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Turn it Up

Photos by Chelsea Marshall

By Cassondra Guilbeau Research Turtles is a curiosity that goes beyond its name—a group of artists that take their craft seriously while maintaining a healthy sense of humor about work, themselves and life in general. Over the course of a 90 minute interview, the band members laughed almost as much as they talked. The group—which consists of lead singer Jud Norman, lead guitarist Logan Fontenot, guitarist Joe Norman, and drummer Blake Thibodeaux—started out life as two separate bands, with two separate agendas. Jud Norman, 24, and Thibodeaux, 25, played together as part of the cover band The Flame Throwers, while Jud’s brother, Joe, 19, and Fontenot, 22, were in a band called Plaid Carpets. About two years ago, when both bands lost members, the four came together, or “joined forces,” said Jud

Norman, whose brother was on a camping trip and could not participate in the interview. Of course, in their new life, the group is still two separate bands, but now they have one agenda—to ultimately play their own music. “We played as the Flame Throwers for about a year, and Jud was writing his own music during that time,” Fontenot said. “Then, we started working them into our set and got good feedback.” With the encouragement, Norman kept writing music and the band kept working on the songs. The guys knew this was the direction they wanted to take. They didn’t see a real future for themselves as a cover band, acknowledging that there is a stigma associated with being a cover band. “It’s like you’re not good enough to do your own thing, it’s a safe road,”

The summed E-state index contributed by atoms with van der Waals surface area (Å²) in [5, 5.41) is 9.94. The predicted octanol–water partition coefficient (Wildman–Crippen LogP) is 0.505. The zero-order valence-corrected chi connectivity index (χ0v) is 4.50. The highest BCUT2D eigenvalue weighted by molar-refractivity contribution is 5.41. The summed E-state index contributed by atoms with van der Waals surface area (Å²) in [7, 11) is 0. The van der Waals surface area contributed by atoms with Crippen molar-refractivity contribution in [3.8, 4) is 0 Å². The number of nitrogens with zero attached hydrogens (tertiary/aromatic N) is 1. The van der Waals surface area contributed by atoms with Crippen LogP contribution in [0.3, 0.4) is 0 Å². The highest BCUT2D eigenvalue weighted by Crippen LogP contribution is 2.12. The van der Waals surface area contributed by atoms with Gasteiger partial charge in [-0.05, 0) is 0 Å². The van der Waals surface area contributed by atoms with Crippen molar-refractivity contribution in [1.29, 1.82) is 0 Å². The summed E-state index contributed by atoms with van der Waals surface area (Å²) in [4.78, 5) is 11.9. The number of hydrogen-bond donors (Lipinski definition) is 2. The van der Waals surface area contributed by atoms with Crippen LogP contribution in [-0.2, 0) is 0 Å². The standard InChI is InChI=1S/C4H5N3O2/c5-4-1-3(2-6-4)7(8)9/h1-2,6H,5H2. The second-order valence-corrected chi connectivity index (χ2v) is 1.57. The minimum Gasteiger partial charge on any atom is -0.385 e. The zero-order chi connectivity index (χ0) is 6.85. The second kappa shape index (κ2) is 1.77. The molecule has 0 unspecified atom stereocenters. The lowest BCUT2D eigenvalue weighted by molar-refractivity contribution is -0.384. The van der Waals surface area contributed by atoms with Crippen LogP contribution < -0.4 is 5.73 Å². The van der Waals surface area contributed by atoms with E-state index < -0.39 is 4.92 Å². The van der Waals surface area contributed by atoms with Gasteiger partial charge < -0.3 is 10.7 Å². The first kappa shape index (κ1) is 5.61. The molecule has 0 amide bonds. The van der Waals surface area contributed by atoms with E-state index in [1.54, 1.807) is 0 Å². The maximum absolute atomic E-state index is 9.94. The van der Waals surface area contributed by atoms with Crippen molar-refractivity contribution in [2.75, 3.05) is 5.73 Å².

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Fontenot said of what is often thought of cover bands. But, like the Molly Ringwalds, the group has seen that being a cover band can bring its rewards. “You can make great money doing it,” Thibodeaux said. And they use their gigs as the Flame Throwers to subsidize their work as Research Turtles. The Flame Throwers is a side job for the struggling artists.

( Just in case you were wondering, The Flame Throwers have covered the Beatles, Weezer, Metallica…whatever “drunk people like to listen to.” But their one rule, according to Jud, is to never play Sweet Home Alabama.) The original stuff is a collective process that originates from Norman, who Fontenot calls the “hook master.” “I come in with two versus, a chorus and a bridge and we say, ‘how are we going to piece this together?’” They throw in their musical influences, which include many of the bands they cover as the Flame Throwers, like the Beatles and Weezer in addition to Tom Petty and Led Zeppelin. Then they bring all of their own styles together to create the finished product. The best songs come when you least expect it, according to Norman. When a moment of inspiration hits you, and 20 minutes later you have a great song. “Sometimes you write something real personal, but if you make it vague enough, people can look at it from different perspectives,” Norman said. “That’s the great thing about Jud’s